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LindaHilton

Linda Hilton

Reader, Writer, Merciless Reviewer and Incurable Romantic

Currently reading

Democracy in Chains: The Deep History of the Radical Right's Stealth Plan for America
Nancy MacLean
Progress: 134/574 pages
Twilight of the Elites: America After Meritocracy
Christopher L. Hayes
Progress: 17/304 pages
The Secular Scripture: A Study of the Structure of Romance
Northrop Frye
Progress: 43/200 pages
Strangers in Their Own Land: Anger and Mourning on the American Right
Arlie Russell Hochschild
Progress: 96/454 pages
Stamped from the Beginning: The Definitive History of Racist Ideas in America
Ibram X. Kendi
Progress: 22/750 pages
All the President's Men
Carl Bernstein, Bob Woodward
Progress: 73/383 pages
Women's Gothic and Romantic Fiction: A Reference Guide (American Popular Culture)
Kay Mussell
Progress: 17/157 pages
The Looking-Glass Portrait
Linda Hilton
Really Neat Rocks: A casual introduction to the rocks & gems of Arizona and the lapidary arts
Linda Hilton
Progress: 61/61 pages
Under the Banner of Heaven: A Story of Violent Faith
Jon Krakauer

Reading progress update: I've read 20%.

The Well At The World's End: Volume II - Lin Carter, William Morris

This is a reread, and it's of the Kindle edition, not the paperback, so my status is in percent read.  I do happen to own this paperback version -- both Volume I and II -- but it's buried on a shelf.

 

Anyway, I haven't read this in at least 15 years, so in many respects the material is almost new to me. The basics of the story are familiar, but I've forgotten a lot of details.

 

This is not a book I would recommend to just anyone.  Morris's archaic, faux medieval English takes a bit of getting used to, for one thing.  Also, The Well at the World's End has much less in common with The Lord of the Rings than the casual observer might think.  Though Morris's writings had enormous influence on Tolkien, they aren't the same.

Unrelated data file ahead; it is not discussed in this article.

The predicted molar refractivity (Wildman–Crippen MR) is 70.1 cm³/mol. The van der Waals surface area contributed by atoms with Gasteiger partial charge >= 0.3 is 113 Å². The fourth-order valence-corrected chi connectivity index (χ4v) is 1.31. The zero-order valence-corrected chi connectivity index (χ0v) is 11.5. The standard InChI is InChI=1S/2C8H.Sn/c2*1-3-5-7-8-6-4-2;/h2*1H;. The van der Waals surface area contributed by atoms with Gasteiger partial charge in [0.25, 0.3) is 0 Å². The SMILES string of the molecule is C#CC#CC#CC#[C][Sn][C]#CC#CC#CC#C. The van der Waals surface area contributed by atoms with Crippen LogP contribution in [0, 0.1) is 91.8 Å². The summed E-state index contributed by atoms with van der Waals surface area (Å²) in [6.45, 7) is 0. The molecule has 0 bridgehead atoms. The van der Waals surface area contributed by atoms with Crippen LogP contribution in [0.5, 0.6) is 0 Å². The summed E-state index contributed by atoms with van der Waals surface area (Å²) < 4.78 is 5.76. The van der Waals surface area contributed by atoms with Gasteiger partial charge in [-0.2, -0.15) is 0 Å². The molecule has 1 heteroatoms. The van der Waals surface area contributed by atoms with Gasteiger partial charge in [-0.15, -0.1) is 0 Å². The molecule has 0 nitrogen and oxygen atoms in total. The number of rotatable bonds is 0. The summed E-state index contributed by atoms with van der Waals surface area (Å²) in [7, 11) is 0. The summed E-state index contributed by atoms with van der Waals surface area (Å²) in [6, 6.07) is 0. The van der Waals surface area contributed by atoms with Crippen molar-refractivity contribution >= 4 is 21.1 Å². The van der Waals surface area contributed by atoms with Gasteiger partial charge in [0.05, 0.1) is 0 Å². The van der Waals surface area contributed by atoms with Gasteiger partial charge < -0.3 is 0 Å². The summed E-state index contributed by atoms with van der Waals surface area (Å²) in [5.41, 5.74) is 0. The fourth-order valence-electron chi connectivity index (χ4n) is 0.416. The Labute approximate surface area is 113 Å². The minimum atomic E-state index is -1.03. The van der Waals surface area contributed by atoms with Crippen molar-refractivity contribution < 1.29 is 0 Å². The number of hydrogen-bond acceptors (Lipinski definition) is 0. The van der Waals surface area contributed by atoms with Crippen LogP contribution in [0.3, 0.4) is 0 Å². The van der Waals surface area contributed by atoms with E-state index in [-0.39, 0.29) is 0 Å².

The Well takes place in a fanciful version of medieval England, where the little kingdom of Upmeads is one of several pseudo-countries in the geography.  Ralph is the youngest of the four sons of King Peter of Upmeads.  After his three older brothers set forth on adventures, Ralph is left home to tend the manor and take care of his parents.  He decides that's not good enough and so runs away to have his own adventures.

 

At the time he runs away, he knows nothing of the Well.  Nothing has forced him to leave Upmeads, and at least as far as I've read -- 20% -- there's nothing stopping him from going back. 

 

In most novels in all genres, Something Happens outside the main character's control that sets events in motion.  Whether it's the arrival of aliens from another planet, the death of a parent, the loss of a fortune, or whatever, the protagonist is thrust into circumstances he or she never anticipated and isn't prepared for.

 

I found the fact that Ralph just decides to set out on his own was a bit uncomfortable in terms of story construction, because I never established a bond with him.  His predicaments are essentially of his own making, and it's difficult to have sympathy for a person, even a fictional one, who makes his own problems.  So far, however, he hasn't really had any problems!  This means there has been virtually no drama, no emotion, and very little action.

 

But I'm not sure that's the reason to read Morris: the importance of his writing is the style and the imagination he brought into it, the creation of an alternate reality in which some things are familiar -- horses and castles and churches and monks and saints -- and other things are not.  This was one of Morris's last works, and the only one I've read beginning to end, so I'm looking forward to finishing this re-read and then gong on to the others.